Francisco José Rojas Gutiérrez was born in Mexico City and has served as the Director General of CFE since December 4, 2012. He has a BA in Public Accounting from UNAM and has been a member of the PRI since 1960. He served as Finance Secretary of the National Executive Committee and was part of the presidential campaign of Miguel de la Madrid. He was also Assistant Manager of Public Spending and Coordinator of Advisors in the Treasury until 1983 when former President Miguel de la Madrid named him as the representative of the Federal Public Administration Ministry, a position he held until 1987 when he was appointed as Director General of PEMEX. He retired from active politics after his term ended in 1994 but returned in 2003 as a PRI deputy, serving two terms from 2003-2006 and from 2009-2012. He was also the President of the Colosio Foundation from 2007- 2010, and was Chairman of the Board of UNAM from 1995 to 2003. In the private sector, he served as Executive President of the Mexican Committee of the Consumer Products Industry from 1996 to 2003. The coming years will see CFE invest approximately US$14 billion in the development of infrastructure and power plants, complementing investments made by the private sector in gas pipelines and generation plants. As Director General of CFE, Rojas Gutierrez is tasked with lowering costs, improving profitability, and ensuring the efficient transition from fuel oil to natural gas, while guaranteeing a permanent power supply to every Mexican.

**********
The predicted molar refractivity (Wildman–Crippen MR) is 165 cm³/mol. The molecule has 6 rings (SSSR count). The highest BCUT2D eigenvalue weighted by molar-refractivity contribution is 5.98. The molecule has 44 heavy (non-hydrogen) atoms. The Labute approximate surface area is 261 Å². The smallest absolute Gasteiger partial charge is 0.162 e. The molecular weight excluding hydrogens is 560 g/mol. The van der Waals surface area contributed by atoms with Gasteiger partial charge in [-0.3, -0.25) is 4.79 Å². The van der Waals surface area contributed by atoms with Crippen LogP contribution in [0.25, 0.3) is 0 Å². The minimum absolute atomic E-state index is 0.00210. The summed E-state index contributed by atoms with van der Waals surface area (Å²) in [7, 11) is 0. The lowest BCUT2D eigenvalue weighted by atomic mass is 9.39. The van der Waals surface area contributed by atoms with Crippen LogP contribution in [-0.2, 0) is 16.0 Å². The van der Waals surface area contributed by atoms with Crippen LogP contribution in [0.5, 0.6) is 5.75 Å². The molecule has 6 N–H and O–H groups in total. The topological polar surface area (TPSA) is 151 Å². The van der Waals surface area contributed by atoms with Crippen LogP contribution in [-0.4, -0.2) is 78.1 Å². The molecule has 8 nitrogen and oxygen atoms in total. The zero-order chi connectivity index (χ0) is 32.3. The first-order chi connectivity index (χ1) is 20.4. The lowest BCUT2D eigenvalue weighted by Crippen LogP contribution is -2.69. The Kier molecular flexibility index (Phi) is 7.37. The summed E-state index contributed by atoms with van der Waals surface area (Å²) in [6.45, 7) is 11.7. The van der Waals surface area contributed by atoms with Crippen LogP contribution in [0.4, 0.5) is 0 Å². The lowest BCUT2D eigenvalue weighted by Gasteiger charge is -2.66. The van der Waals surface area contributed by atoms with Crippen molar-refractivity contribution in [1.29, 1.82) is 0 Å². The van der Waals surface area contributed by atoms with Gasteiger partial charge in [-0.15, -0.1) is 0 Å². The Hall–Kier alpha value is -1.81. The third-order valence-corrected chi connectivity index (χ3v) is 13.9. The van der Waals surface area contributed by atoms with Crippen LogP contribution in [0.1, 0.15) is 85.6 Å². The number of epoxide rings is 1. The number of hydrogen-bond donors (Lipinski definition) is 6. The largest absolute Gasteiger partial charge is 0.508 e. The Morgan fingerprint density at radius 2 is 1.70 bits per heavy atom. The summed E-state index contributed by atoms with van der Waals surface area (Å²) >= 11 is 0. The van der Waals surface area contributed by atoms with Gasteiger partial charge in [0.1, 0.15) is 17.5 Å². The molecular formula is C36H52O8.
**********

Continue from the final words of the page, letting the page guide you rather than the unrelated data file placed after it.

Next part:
Francisco Xavier Salazar
Francisco Xavier Salazar Diez de Sollano was appointed as the Commissioner President of the Energy Regulatory Commission (CRE) in 2005, by Former President Vicente Fox, and was ratified in 2010 to remain in his post for a further term, ending in 2015. He was named as President of the Ibero-American Association of Energy Regulatory Entities in 2012. Francisco Salazar concluded his Chemistry Engineering studies at UNAM in San Luis Potosi and obtained a Master’s degree in Economics from the London School of Economics & Political Science. He also holds a degree in Parliamentary Law from Universidad Iberoamericana.